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What is matched betting?

Matched betting involves placing a series of bets to profit from free bets and bonuses.

Matched betting is also known as ‘no-risk betting’ or ‘arb betting’.

Backing and Laying

Matched betting is a process of making money from bookmakers offers. Matched betting is NOT gambling. You don’t need betting or sporting knowledge to begin.

Stage 1 (qualifying bet)

STEP 1: Place a back bet (backing) at a bookmaker – Man Utd to win

This is a bet for an outcome to happen with the bookmaker.

STEP 2: Place a lay bet (laying) at a betting exchange – Man Utd not to win

This is a bet against an outcome to happen with a betting exchange.

This technique is called backing and laying, which unlocks free bets and bonuses. You use this technique again with the free bet to make cash profit whatever outcome happens.

By covering all outcomes you qualify for a free bet, which is where your profit comes from.

Stage 2 (free bet)

  1. Place a back bet using your free bet at a bookmaker.
  2. Place a lay bet at a betting exchange to guarantee profit from your free bet.

The free bet is turned in to cash by covering both sides of an event: for (placing a back bet with your free bet) and against (lay bet). Expect to make around 70% of the free bet value as cash profit.

Matched betting odds

Bookmakers use figures to show the chance, or probability, of an outcome occurring. Odds are shown in fractional or decimal format. Fractional odds are like “two to one” (2/1) and decimal odds such as 2.00 and 3.00.

Matched bettors need to convert fractional odds to decimal odds.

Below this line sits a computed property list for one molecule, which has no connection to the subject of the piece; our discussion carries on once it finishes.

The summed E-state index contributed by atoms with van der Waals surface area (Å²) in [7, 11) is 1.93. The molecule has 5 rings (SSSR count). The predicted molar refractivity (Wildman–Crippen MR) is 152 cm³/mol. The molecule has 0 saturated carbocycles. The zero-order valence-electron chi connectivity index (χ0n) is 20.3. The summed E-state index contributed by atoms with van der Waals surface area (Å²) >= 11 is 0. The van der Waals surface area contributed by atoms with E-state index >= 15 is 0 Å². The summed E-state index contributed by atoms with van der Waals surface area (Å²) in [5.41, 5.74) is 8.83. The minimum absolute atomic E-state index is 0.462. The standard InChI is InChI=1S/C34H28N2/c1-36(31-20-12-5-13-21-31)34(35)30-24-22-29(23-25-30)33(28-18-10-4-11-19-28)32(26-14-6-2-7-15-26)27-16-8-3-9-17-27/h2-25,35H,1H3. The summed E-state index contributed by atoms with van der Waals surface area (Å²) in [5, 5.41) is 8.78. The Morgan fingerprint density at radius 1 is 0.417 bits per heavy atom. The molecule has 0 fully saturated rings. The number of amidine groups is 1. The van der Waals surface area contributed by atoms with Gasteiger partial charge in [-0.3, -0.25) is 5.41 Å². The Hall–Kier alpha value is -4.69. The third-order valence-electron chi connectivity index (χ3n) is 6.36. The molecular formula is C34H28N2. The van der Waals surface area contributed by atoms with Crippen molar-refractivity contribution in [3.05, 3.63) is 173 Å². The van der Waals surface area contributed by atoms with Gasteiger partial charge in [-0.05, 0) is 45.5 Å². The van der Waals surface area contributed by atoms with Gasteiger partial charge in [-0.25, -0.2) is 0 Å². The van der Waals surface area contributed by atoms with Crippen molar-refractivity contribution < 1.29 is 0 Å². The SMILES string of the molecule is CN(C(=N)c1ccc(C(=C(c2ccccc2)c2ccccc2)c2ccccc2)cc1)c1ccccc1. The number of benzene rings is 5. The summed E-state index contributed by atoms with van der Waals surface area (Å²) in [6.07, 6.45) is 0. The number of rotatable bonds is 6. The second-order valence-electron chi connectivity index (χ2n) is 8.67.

• Divide the first number of the fractional odds by the second number, then add 1
  • 2/1 is 2 divided by 1 = 2, plus 1 = 3.00 decimal odds

Lower odds means an outcome is more likely to happen. Higher odds mean an outcome is less likely to occur.


The return is the amount of money a backer receives if the back bet wins, which includes the stake.

A £1 bet on fractional odds of 4/1 gives £4 return, plus £1 stake, equals a total return of £5.

With decimal odds, the total return is the stake multiplied by the decimal odds, i.e. £1 x 5.00 = £5.

Betting Exchanges

A betting exchange is an online platform for customers who take two opposing sides of a bet – backers (betting for an outcome) and layers (betting against an outcome).

If you think England won’t win the World Cup, you can lay England at the exchange.

If another customer thinks England will win the World Cup, they can accept the odds offered by the layer.

The two opposing views form a matched bet between backer and layer.


Laying a bet is betting against an outcome to cover your back bet.

The liability is the amount of money you need at the exchange to lay a bet. If your lay bet loses, your liability at the exchange is matched by your winning bookmaker bet.

Is it too good to be true?

Matched betting is a great strategy to earn regular tax-free profit, as detailed in the mainstream media.

The Guardian newspaper

The Telegraph newspaper


How much can I earn?

Earnings from matched betting will depend on how much time you can spare, and earnings can vary from month to month.

You could earn a few hundred pounds a month* with several hours of dedication, as you progress from welcome offers to regular free bets and bonuses (reload offers).

*Profit amounts are not guaranteed*

How much money do I need to start?

Start with a £50 to £100 bankroll for basic free bet offers.

Then, build your bankroll for more advanced offers.

Where next?

Have a look through the football guides and horse racing guides for various tutorials and “how to” guides.

Check out a selection of sports and casino free bets.

Matched jargon is explained in the comprehensive glossary.

You can connect with us on Twitter or Instagram, or email any questions to

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